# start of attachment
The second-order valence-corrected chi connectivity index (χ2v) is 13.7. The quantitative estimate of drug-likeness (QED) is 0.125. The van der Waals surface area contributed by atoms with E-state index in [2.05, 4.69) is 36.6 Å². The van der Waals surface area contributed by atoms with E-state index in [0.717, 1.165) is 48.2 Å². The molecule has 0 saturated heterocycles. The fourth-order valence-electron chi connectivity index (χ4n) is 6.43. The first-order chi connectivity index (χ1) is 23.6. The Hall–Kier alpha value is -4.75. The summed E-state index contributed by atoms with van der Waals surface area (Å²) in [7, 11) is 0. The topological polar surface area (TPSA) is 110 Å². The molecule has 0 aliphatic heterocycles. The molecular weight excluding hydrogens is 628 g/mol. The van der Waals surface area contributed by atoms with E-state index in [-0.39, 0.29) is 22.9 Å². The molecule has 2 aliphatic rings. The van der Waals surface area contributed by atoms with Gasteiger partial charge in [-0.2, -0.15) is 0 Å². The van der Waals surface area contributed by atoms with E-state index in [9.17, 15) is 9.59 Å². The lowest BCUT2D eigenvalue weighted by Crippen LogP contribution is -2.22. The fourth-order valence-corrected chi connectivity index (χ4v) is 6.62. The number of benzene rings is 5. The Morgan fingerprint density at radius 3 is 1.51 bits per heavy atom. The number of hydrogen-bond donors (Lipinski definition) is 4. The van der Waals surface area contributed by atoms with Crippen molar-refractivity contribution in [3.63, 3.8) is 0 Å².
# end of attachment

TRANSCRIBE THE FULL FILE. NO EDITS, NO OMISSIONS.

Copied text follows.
The second-order valence-corrected chi connectivity index (χ2v) is 13.7. The quantitative estimate of drug-likeness (QED) is 0.125. The van der Waals surface area contributed by atoms with E-state index in [2.05, 4.69) is 36.6 Å². The van der Waals surface area contributed by atoms with E-state index in [0.717, 1.165) is 48.2 Å². The molecule has 0 saturated heterocycles. The fourth-order valence-electron chi connectivity index (χ4n) is 6.43. The first-order chi connectivity index (χ1) is 23.6. The Hall–Kier alpha value is -4.75. The summed E-state index contributed by atoms with van der Waals surface area (Å²) in [7, 11) is 0. The topological polar surface area (TPSA) is 110 Å². The molecule has 0 aliphatic heterocycles. The molecular weight excluding hydrogens is 628 g/mol. The van der Waals surface area contributed by atoms with E-state index in [-0.39, 0.29) is 22.9 Å². The molecule has 2 aliphatic rings. The van der Waals surface area contributed by atoms with Gasteiger partial charge in [-0.2, -0.15) is 0 Å². The van der Waals surface area contributed by atoms with E-state index in [9.17, 15) is 9.59 Å². The lowest BCUT2D eigenvalue weighted by Crippen LogP contribution is -2.22. The fourth-order valence-corrected chi connectivity index (χ4v) is 6.62. The number of benzene rings is 5. The Morgan fingerprint density at radius 3 is 1.51 bits per heavy atom. The number of hydrogen-bond donors (Lipinski definition) is 4. The van der Waals surface area contributed by atoms with Crippen molar-refractivity contribution in [3.63, 3.8) is 0 Å².